• Leaked data could be used by bad actors to create more sophisticated attacks.

How could it have been prevented

  • Vet vendors thoroughly to confirm they follow security best practices.
  • Continually audit these relationships.

51% of organizations have been exposed to a data breach caused by a third-party, reports Ponemon Institute.


Kaseya (Jul 2021)

T management and security software company headquartered in Florida


  • An SQL vulnerability allowed attackers to compromise Kaseya’s remote monitoring tool which is used by 1000s of MSPs. A malicious payload was injected into their clients’ systems, resulting in one of the biggest data breaches of all time.
  • Attackers claimed to have encrypted more than a million systems and demanded a $70 million ransom to unlock the affected data.
  • Up to 1,500 businesses and organizations around the world  were impacted by the attack, including schools, hospitals, and a Swedish supermarket chain which had to shut down 800 stores and rebuild their systems from scratch.
  • After 19 days, Kaseya received the key to unlock the victims’ data. It has not been disclosed whether they or the other victims paid a ransom, or if Kaseya obtained the key by other means.

How could it have been prevented

  • Invest in a comprehensive backup and recovery solution so you can restore, rather than having to rebuild, your systems if access is lost
  • Address security flaws in software, like weak encryption and passwords
  • Follow cybersecurity best practices, like regular patching and end-user training

Precautions to take as an individual

As these recent data breaches make clear, no organization is safe from the threat of cyberattacks, and bad actors are constantly seeking vulnerabilities to exploit. All businesses are advised to follow cybersecurity best practices, such as the CIS Controls. If you need help securing your organization, don’t hesitate to reach out to Umbrella’s cybersecurity experts. We will continue to keep our clients updated on the major cyber security breaches impacting our world.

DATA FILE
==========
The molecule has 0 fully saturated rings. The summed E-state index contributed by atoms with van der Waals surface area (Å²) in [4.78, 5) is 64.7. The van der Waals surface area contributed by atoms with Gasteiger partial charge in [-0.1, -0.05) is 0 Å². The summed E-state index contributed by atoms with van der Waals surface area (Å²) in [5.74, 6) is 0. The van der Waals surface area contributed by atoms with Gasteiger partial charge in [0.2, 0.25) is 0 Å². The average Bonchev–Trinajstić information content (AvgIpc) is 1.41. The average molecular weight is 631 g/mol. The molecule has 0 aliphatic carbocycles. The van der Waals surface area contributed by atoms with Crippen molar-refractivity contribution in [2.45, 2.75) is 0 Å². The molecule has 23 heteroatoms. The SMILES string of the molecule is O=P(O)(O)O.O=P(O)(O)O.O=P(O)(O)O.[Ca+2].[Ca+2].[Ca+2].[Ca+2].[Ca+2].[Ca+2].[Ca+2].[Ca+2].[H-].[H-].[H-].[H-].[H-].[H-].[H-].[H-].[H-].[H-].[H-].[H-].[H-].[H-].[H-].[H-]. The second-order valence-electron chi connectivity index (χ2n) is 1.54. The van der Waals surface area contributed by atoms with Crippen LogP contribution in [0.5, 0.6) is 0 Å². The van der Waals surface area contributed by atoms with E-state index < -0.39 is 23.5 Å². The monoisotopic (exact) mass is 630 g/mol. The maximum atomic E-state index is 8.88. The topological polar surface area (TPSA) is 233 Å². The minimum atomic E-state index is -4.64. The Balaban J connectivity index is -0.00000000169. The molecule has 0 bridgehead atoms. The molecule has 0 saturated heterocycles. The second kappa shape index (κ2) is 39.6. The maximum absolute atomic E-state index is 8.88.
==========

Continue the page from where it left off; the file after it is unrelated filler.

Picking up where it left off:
Your FAQs answered

A data breach is a security incident where information is accessed by an unauthorized entity. Cyber criminals often seek out unsecured data or carry out attacks to obtain data, which they then utilize or sell for personal gain.

According to IT Governance, over 700 publicly disclosed security incidents had occurred by June 2021, involving close to 4 billion breached records. How often do breaches occur in a normal year? In 2020, Verizon reported 3,950 confirmed data breaches.

During the COVID-19 pandemic, there has been an alarming rise in cyber attacks, with criminals exploiting the uncertainty of the pandemic. The rapid shift to remote work and the rise of BYOD (bring your own device) have also created more opportunities for attackers.

With the explosion of social engineering attacks like phishing/ransomware, the most common weakness has become human error. More than ever, a well-trained and vigilant workforce will be an organization’s first and possibly best line of defense. Training on how to apply a zero-trust mindset to spot phishing emails is essential. Also important are strict endpoint and access controls, especially for BYOD and remote-work environments.